You have probably heard of sleeping sickness or you suffer from it yourself. Everyone suffers from poor sleep or staying awake now and then, but when it is an illness, this can have serious consequences. Fortunately, several ways can help reduce this disease.
Before we go into that, we first of all answer the following question below: what is sleeping sickness? We then describe how the sleeping sickness narcolepsy develops, which symptoms can be linked to it, and finally what action you can take to sleep better when you suffer from this disease.
What is sleeping sickness?
Narcolepsy is a chronic disease that affects about 1 in 2,000 people. It is a disease that affects the nervous system of humans. It can manifest itself in different ways, but usually, the first symptoms do not manifest themselves in people between the ages of 10 and 25. Some people suddenly feel very tired and sleepy, while others experience a so-called “sleep attack”, where they fall asleep almost immediately – regardless of the situation. In addition, many people with narcolepsy have difficulty sleeping during the night.
Within the term narcolepsy, there are two types that you can distinguish from each other.
Type 1 is the most common. This is narcolepsy with the symptom “cataplexy”. Cataplexy involves suddenly losing strength in your muscles. People with this type therefore regularly suffer from sleep attacks and can fall without prior notice, because their muscle tension completely gives out at that moment. This is caused by a lack of orexin (also called “hypocretin”), a hormone produced in the hypothalamus (part of your brain).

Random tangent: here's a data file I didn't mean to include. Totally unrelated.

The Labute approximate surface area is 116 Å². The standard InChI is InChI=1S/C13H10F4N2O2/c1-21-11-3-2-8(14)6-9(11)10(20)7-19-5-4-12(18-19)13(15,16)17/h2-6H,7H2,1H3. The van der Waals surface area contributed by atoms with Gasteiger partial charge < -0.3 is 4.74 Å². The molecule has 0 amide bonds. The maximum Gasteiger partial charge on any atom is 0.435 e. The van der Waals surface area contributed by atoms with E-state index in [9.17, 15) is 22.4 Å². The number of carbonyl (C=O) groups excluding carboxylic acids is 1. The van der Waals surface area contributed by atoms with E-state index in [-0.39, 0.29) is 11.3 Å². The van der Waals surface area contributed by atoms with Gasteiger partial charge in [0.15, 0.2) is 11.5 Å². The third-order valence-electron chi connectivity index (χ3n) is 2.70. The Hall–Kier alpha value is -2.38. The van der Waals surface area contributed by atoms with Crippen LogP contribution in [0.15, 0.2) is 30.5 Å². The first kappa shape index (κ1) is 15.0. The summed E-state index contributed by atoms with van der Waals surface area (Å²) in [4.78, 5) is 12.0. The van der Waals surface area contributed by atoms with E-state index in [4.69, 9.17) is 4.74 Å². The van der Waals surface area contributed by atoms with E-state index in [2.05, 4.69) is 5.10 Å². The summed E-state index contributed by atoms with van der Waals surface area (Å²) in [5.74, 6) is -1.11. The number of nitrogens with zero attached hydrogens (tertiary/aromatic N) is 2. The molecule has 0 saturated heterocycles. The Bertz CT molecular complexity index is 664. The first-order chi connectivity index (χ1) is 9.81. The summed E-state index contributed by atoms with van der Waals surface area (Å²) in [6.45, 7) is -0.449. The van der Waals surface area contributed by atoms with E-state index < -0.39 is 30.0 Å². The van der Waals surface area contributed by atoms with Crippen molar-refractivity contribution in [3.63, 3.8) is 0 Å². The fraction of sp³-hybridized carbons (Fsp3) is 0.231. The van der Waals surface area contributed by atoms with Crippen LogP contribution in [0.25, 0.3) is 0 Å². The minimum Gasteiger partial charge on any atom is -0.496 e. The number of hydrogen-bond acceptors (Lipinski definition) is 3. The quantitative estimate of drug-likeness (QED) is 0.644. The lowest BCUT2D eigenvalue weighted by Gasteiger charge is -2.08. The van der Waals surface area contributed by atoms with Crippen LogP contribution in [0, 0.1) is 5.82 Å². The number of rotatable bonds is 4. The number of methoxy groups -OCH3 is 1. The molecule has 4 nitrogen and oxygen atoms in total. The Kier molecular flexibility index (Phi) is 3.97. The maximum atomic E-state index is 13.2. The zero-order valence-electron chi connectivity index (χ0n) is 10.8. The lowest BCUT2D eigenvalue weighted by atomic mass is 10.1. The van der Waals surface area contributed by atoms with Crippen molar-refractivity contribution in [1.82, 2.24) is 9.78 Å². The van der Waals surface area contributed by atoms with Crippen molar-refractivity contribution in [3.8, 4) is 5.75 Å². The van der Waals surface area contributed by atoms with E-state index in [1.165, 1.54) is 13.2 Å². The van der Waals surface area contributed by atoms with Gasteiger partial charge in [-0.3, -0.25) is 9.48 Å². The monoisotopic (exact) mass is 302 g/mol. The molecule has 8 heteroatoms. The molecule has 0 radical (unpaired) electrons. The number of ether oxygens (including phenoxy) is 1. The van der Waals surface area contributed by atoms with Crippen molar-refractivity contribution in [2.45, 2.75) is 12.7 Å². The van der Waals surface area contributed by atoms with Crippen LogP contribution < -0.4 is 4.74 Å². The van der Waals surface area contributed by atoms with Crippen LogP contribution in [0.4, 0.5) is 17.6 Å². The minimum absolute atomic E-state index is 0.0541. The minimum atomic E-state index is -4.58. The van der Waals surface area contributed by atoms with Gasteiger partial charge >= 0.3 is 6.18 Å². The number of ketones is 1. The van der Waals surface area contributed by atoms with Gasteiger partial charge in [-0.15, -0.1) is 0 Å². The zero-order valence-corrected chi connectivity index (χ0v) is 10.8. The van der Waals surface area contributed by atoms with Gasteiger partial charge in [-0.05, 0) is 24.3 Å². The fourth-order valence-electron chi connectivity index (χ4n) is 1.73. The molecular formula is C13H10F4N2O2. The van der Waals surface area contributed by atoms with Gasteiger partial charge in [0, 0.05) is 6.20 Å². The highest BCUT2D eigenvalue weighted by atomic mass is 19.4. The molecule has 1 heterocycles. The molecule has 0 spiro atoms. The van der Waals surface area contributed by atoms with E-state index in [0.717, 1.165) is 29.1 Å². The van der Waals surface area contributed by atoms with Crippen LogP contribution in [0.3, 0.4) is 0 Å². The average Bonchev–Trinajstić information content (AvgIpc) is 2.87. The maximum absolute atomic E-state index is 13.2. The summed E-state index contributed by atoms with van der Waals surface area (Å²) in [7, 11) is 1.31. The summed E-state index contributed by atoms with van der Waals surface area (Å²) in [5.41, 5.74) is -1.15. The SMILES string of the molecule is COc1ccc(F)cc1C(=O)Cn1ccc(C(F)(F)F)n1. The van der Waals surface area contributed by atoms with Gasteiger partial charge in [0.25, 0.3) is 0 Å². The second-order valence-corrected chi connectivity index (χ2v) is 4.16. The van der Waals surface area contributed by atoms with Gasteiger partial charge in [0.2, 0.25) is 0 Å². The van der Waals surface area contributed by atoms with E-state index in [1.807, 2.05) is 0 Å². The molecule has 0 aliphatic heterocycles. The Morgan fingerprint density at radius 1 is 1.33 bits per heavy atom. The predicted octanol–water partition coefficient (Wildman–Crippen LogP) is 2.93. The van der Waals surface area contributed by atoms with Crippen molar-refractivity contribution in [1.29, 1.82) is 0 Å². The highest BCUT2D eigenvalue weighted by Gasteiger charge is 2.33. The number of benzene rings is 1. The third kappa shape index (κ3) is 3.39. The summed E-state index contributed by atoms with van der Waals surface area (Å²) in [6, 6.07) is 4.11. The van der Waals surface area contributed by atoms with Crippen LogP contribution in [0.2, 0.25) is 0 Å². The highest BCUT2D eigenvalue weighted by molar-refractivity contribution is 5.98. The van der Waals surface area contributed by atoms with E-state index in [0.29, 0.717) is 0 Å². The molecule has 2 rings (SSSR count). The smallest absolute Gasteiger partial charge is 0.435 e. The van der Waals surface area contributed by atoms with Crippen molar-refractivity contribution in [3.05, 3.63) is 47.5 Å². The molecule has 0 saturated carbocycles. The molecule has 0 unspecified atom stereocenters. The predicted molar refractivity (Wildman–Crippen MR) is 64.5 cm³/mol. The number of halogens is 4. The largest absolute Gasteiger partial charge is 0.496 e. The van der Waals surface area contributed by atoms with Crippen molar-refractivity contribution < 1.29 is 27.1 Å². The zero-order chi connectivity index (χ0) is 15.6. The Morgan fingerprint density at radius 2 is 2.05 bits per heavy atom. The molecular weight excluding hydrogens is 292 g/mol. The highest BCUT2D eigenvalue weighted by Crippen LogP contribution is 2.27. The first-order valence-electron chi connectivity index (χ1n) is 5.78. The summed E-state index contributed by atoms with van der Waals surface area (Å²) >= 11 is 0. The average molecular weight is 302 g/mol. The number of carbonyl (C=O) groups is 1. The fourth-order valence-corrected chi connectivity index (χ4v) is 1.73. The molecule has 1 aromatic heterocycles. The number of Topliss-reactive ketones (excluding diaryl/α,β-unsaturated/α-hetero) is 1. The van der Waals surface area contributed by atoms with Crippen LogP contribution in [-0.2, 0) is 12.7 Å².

Type 2 is less well known. This is narcolepsy without cataplexy. People with this type have little to no sleep attacks and often have normal orexin levels in their bodies.
How does sleeping sickness narcolepsy develop?
It is now known that narcolepsy is generally associated with a deficiency of the substance orexin (hypocretin). This hormone is about the sleep/wake rhythm of humans. A team of researchers from Switzerland has now discovered that people with narcolepsy produce antibodies against the substance “trib 2”.
This substance (trib 2) contributes to the production of orexin. The antibodies in the patient's body attack trib 2, causing a deficiency of orexin. Many people with type 1 narcolepsy are therefore deficient in orexin, but there are also people with narcolepsy who are not deficient.